The federal government purchases more than $115 billion worth of goods and services each year from small business prime contractors. By law, the government must buy no less than 23 percent from small businesses.
To be successful in federal contracting, you need to keep up with the Federal Acquisition Regulations (FAR). For more information, log on to the Web site located at http://farsite.hill.af.mil/.
There are huge changes since August 2010 in favor of small business contracting. Always remember that on federal contracting in any small business set-aside program, you must perform work according to respective set-aside clauses. For small business, service disabled veterans, women-owned small business, 8(a) and historically underutilized business (HUB) zone programs, submit proposals clearly demonstrating you will perform your percentages. They all vary, some significantly.
For a list of federal procurement opportunities, log on to www.fbo.gov. This site includes a search engine to help you browse the latest federal solicitations by agency. If you’re an apparent successful offeror, you must register your business in the Central Contractor Registration (CCR) database at www.ccr.gov, but I suggest you register first. CCR contains encrypted information that allows you to get paid if you’re successful in receiving an award.
The CCR database has a second part called the Dynamic Small Business Search (DSBS). Don’t forget to complete this and keep it updated. When you save your CCR information, remember to click on the SBA logo to get to the second part of the system. DSBS allows you to include a profile of your firm that includes past performance, capabilities narrative and keywords that are available to contracting officers and other large or small business prime contractors for possible subcontracting or teaming.
Your official representation that you are a “small business” firm for federal contracting purposes is made using the Online Representations and Certifications Application (ORCA) at www.ccr.gov after you complete your CCR registration.
Which agencies are buying the products or services you sell? The Federal Procurement Data Center — log on to www.fpds.gov/fpdsng_cms — shows how federal agencies are spending their money in detail. Of the nearly $536.7 billion in federal agency spending during 2010, nearly 23 percent was awarded to small firms — not including the numerous subcontracting opportunities small businesses have with large corporations. The latest information on federal contracting also can be found at USA Spending at www.usaspending.gov.
SBA procurement center representatives (PCRs) are procurement professionals — the vast majority are former contracting officers from the Defense Department or civilian agencies — who help small businesses with federal contracting issues on a one-on-one basis. PCRs also work with federal contracting agencies to make sure they set aside a fair share of contracts and subcontracting opportunities for small business.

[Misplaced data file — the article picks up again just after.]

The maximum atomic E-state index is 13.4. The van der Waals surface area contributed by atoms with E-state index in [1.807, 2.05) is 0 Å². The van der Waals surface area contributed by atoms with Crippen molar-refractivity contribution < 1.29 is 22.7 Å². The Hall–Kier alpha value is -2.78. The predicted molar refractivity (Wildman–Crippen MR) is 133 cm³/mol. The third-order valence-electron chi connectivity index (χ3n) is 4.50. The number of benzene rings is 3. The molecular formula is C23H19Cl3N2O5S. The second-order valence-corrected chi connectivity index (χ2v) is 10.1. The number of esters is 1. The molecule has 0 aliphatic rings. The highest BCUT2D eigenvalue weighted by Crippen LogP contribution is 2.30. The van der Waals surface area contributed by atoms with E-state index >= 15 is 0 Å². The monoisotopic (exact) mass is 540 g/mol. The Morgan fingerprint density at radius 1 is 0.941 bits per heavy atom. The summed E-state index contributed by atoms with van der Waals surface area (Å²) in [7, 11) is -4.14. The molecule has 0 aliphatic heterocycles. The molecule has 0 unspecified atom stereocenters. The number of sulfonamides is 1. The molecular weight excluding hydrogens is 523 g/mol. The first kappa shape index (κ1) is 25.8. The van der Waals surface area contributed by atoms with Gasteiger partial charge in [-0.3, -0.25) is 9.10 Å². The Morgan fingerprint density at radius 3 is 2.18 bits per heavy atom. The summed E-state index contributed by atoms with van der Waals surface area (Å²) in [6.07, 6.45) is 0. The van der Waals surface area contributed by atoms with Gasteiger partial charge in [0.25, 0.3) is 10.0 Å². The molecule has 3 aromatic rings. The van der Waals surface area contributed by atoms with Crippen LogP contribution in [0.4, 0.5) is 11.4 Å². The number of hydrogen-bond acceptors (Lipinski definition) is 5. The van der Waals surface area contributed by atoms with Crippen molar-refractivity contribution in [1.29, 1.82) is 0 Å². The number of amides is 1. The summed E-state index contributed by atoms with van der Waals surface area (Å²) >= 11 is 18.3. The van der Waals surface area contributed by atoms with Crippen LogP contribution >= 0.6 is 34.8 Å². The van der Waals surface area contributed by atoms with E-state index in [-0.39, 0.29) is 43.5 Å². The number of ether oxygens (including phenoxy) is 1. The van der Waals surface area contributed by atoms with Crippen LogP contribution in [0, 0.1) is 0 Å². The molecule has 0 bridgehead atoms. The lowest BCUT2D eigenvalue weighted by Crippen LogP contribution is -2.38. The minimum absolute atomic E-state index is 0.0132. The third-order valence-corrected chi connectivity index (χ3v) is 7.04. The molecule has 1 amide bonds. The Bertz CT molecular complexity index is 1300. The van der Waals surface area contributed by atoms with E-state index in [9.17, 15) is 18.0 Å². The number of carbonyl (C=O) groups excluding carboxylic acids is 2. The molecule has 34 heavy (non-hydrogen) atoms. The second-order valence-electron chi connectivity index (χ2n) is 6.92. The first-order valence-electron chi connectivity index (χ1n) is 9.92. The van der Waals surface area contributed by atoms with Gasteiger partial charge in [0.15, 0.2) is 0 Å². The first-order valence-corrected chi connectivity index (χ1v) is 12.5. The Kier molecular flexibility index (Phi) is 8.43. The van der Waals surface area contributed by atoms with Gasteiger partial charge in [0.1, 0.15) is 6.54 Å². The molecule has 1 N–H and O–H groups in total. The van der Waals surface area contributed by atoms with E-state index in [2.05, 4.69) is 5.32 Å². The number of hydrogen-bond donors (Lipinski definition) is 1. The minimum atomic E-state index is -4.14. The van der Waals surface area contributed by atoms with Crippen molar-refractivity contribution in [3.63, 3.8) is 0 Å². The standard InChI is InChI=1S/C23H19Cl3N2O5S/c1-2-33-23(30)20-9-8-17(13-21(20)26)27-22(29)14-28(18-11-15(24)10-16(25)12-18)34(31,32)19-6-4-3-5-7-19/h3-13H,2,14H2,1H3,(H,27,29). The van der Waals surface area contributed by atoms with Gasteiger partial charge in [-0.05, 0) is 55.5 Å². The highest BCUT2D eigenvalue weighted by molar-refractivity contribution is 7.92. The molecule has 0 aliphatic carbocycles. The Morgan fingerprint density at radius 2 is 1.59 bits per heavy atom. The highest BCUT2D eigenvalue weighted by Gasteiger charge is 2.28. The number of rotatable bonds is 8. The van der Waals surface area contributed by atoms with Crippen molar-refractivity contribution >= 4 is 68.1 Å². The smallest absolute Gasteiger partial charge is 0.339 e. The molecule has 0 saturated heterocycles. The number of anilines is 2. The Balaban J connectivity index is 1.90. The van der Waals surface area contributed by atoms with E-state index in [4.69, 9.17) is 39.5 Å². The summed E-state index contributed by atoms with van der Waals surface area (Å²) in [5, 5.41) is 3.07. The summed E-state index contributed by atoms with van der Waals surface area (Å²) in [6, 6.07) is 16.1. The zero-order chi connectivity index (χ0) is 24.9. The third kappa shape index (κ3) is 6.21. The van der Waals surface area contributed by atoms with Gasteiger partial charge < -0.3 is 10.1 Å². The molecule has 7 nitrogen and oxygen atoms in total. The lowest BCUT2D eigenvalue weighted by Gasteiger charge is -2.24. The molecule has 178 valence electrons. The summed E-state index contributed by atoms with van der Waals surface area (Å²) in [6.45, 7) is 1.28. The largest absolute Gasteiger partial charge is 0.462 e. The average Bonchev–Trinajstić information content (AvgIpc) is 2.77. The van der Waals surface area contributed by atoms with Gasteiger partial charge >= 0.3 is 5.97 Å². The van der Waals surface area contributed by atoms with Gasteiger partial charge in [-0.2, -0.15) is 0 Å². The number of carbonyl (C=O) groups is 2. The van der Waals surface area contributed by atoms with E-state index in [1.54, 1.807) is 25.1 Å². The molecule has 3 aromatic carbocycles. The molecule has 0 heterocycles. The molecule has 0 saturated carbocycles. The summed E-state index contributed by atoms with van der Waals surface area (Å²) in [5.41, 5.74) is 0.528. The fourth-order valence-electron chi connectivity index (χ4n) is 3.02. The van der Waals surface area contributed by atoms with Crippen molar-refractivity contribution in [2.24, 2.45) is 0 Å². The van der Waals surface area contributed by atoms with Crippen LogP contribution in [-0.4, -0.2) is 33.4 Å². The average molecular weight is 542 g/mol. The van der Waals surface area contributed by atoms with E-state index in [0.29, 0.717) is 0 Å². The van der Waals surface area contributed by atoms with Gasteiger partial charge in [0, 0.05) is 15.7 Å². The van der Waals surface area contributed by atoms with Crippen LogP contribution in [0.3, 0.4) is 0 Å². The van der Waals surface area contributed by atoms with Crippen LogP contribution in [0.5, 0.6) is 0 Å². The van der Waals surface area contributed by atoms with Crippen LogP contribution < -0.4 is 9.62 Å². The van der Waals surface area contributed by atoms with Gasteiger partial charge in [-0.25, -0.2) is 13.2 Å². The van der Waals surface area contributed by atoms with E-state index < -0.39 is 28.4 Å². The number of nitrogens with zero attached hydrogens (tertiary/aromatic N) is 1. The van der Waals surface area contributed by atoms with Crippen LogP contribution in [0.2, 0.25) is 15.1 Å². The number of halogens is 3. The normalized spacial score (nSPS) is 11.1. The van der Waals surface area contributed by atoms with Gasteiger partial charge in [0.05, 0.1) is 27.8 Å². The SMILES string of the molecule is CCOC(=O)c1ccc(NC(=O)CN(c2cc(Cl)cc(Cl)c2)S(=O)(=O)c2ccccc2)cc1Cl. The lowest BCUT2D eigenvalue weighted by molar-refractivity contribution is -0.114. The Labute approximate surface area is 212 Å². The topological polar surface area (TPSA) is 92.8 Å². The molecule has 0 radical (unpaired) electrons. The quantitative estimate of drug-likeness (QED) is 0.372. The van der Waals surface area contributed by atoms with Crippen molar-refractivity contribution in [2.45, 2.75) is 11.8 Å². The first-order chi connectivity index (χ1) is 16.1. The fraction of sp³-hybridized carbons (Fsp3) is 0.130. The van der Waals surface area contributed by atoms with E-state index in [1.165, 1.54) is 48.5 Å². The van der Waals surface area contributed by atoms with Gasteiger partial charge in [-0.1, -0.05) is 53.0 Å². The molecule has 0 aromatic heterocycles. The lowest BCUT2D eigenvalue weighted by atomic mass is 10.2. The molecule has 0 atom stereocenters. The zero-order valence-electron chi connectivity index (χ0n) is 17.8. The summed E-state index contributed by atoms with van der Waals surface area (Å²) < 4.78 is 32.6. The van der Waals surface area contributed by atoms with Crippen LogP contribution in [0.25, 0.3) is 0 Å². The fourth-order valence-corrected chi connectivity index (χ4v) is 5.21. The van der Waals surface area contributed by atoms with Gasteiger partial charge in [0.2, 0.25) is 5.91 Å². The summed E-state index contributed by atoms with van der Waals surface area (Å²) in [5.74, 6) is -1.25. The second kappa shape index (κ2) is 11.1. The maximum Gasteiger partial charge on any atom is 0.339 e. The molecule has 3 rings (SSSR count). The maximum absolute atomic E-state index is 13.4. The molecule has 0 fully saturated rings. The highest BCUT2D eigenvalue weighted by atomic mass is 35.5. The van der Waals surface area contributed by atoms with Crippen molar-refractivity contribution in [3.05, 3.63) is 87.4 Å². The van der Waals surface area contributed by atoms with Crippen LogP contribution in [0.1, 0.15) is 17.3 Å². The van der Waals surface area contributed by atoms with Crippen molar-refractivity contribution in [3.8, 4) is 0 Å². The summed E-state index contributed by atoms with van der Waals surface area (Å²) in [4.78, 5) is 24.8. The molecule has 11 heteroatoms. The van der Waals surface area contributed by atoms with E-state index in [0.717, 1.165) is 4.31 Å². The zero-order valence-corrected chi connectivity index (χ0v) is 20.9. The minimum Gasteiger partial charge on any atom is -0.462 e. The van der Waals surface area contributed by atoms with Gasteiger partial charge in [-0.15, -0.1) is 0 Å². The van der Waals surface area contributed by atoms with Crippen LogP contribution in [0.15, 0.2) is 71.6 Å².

It’s critical that small business owners advise PCRs about potential federal projects they believe should be set aside for small businesses. Small business owners can respond to sources sought on www.fbo.gov for procurements in which they’re interested. A list of PCRs can be found at the SBA Web site at www.sba.gov. For more extended assistance on federal, state and local procurements, visit the Colorado Procurement Technical Assistance Center Web site at www.ColoradoPtac.org or the Colorado Small Business Development Center Web site at www.coloradosbdc.org. Online procurement advice on government contracts and subcontracts is available from www.sba.gov.
Subcontracting also offers a good option for small businesses. A list of subcontracting opportunities can be found at www.sba.gov/content/sub-net. Large prime contractors have small business liaison officers who advise small business owners how to find contract opportunities at their companies. The SBA has commercial market representatives who work with these large prime contractors. To find a CMR, log on to www.sba.gov.
For a copy of a 26-page marketing directory, send an e-mail to Jose.Martinez@sba.gov. or Karen.Klam@sba.gov.
The Women-Owned Small Business (WOSB) program that took effect earlier this year sets aside certain federal contracts for eligible women-owned small businesses or economically disadvantaged women-owned small businesses. Federal contracting officers can set projects aside in certain North American Industry Classification System (NAICS) codes.
All regulations, needed documents, the repository for documents, applicable NAICS codes and a compliance guide for women-owned small businesses and contracting officers can be found on the Web site located at www.sba.gov/wosb.
Additional information about SBA programs and services, including those related to federal contracts, is available at www.sba.gov or by calling the SBA Colorado District Office at (303) 844-2607.
Jose Martinez is an SBA procurement center representative. Reach him at (303) 844-2607 or Jose.Martinez@sba.gov.